One former senior administration official joked Trump would speak for more than 90 minutes at a nighttime rally, board Air Force One, eat a cheeseburger and keep working with phone calls and meetings — feeding into the portrayal of his desire to appear to work all of the time.
“The president obviously talks about his IQ and personal fitness a lot,” said a second former senior administration official, who said much of the White House staff recognized it as hyperbole. “He usually does it to compare himself favorably to others.”
Trump is also incredibly protective of any information about his health, viewing it as one of the last bastions of his privacy, say current and former senior administration officials. The president and his aides still have not made public why he made an unannounced trip to Walter Reed hospital for a few hours on a Saturday afternoon last November.
People familiar with the episode say the visit did appear on the White House’s internal schedule in advance. At the time, the White House doctor said Trump was not evaluated for any chest pain, urgent or acute issues, nor did he undergo any specialized cardiac or neurologic evaluations. But Americans still do not know why Trump needed to make the visit at all, when so much medical care and equipment is available at the White House. It left unanswered numerous questions about his health, much as his recovery from Covid-19 did.
Trump has treated his Covid-19 recovery and the outbreak among White House staff and advisers as a problem he can overcome in this final stretch of the election through a frenzied schedule of rallies and events in Iowa, Pennsylvania, Georgia, Florida and North Carolina, as if the pace of the activity will make voters forget about his brush with the sometimes-deadly virus.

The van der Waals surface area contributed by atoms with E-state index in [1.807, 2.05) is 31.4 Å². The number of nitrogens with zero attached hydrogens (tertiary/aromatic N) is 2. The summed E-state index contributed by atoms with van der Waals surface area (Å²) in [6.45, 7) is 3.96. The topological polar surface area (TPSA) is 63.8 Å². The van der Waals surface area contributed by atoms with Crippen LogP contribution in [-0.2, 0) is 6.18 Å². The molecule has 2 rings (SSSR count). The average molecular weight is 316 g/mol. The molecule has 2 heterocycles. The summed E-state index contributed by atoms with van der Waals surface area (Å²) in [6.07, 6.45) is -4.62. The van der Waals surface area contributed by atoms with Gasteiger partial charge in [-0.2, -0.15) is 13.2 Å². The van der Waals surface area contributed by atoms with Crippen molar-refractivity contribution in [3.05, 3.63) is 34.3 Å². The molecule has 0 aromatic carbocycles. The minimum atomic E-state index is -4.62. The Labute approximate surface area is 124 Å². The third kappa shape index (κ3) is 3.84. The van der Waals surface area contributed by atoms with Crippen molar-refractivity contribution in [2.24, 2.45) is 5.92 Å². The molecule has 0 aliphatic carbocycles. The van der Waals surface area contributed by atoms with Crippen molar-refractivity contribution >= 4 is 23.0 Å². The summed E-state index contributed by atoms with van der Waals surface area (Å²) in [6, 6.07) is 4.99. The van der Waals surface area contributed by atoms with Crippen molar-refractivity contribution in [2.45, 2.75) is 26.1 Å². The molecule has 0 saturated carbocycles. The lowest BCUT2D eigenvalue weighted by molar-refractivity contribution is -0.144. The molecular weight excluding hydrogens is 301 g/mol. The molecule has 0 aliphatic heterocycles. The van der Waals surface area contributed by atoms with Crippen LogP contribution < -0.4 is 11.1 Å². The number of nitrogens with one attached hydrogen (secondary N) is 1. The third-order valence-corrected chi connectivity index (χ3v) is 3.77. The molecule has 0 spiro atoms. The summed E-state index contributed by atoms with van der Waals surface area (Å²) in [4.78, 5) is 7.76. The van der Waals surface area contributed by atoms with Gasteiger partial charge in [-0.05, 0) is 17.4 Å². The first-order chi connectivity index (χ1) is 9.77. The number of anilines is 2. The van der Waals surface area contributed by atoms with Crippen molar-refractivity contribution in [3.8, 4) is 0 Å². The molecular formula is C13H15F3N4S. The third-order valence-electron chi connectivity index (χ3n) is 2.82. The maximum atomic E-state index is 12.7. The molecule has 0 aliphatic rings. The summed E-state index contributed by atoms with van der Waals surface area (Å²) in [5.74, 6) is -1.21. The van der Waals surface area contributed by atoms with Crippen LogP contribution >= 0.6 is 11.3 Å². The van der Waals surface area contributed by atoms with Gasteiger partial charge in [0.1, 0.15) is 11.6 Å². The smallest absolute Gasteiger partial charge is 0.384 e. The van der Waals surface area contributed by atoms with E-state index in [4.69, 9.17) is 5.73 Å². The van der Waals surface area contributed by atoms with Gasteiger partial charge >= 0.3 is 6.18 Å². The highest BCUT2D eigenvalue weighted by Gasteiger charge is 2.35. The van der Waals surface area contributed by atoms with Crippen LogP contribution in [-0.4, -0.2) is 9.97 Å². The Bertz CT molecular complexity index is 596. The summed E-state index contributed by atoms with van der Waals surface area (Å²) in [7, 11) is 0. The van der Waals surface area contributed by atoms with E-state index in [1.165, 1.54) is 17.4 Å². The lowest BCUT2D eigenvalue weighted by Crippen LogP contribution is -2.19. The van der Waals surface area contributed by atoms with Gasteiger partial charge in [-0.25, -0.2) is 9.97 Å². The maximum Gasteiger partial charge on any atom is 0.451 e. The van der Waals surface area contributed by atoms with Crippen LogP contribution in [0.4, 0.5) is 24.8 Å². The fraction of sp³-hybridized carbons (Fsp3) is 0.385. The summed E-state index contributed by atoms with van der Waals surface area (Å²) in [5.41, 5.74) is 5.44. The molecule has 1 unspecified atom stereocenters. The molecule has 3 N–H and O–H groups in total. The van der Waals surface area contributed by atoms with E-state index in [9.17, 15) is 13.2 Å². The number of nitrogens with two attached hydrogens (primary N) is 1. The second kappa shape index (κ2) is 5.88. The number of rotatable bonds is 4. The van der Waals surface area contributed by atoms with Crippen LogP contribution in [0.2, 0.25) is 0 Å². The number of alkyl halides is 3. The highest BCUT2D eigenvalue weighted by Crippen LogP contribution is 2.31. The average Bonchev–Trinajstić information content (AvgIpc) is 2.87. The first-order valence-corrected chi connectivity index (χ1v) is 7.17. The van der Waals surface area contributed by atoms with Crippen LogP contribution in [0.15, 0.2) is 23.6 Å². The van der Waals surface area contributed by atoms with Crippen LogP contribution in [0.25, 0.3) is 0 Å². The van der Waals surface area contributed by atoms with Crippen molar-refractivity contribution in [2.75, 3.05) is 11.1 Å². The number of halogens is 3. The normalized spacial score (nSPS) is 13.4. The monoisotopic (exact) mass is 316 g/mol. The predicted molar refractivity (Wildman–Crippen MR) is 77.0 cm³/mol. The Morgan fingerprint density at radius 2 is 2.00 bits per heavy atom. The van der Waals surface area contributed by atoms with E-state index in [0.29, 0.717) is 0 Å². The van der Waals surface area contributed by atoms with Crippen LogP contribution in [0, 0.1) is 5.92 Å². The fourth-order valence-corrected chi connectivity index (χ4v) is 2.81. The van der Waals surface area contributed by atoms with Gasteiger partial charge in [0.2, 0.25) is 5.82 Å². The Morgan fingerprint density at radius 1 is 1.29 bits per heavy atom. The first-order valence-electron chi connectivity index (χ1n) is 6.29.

Last week, he told supporters in Pennsylvania that once he took some drugs for the coronavirus, he “felt like Superman.”
He has said repeatedly that the country was “rounding the corner” on Covid-19, even as health experts warned of a third spike of infections and an explosion of cases heading into the late fall and winter.
In his NBC town hall on Thursday, Trump spoke disparagingly about masks saying incorrectly that 85 percent of people who wear masks catch the virus. Health officials widely agree on masks as a low-tech way to stop the spread of the airborne droplets that can spread Covid-19.
By contrast, first lady Melania Trump used her own experience with Covid to try to empathize with the millions of Americans touched by the pandemic either through health problems or the resulting economic fallout.
“When my husband was taken to Walter Reed as a precaution, I spent much of my time reflecting on my family,” she wrote in a statement last week. “I also thought about the hundreds of thousands of people across our country who have been impacted by this illness that infects people with no discrimination.”
Unlike the first lady, the president did not use his Covid-19 diagnosis to connect with a broader swath of Americans or speak to their plight in navigating health care during a pandemic.
“What Trump most fears and denies is weakness,” said Tony Schwartz, the author who ghost-wrote “Trump: The Art of the Deal” and just published a memoir titled “Dealing with the Devil: My Mother, Trump and Me.” “I can only imagine he found it virtually intolerable to be in a hospital. ‘I am not a sick person, ever’ is how he sees himself.”
“He has always defined every outcome as a victory even when it wasn’t,” Schwartz added, saying half of the business transactions mentioned in “The Art of the Deal” actually were failures. “Trump’s advantage in promoting himself is that a victory is a victory, but he also declares victory in defeat.”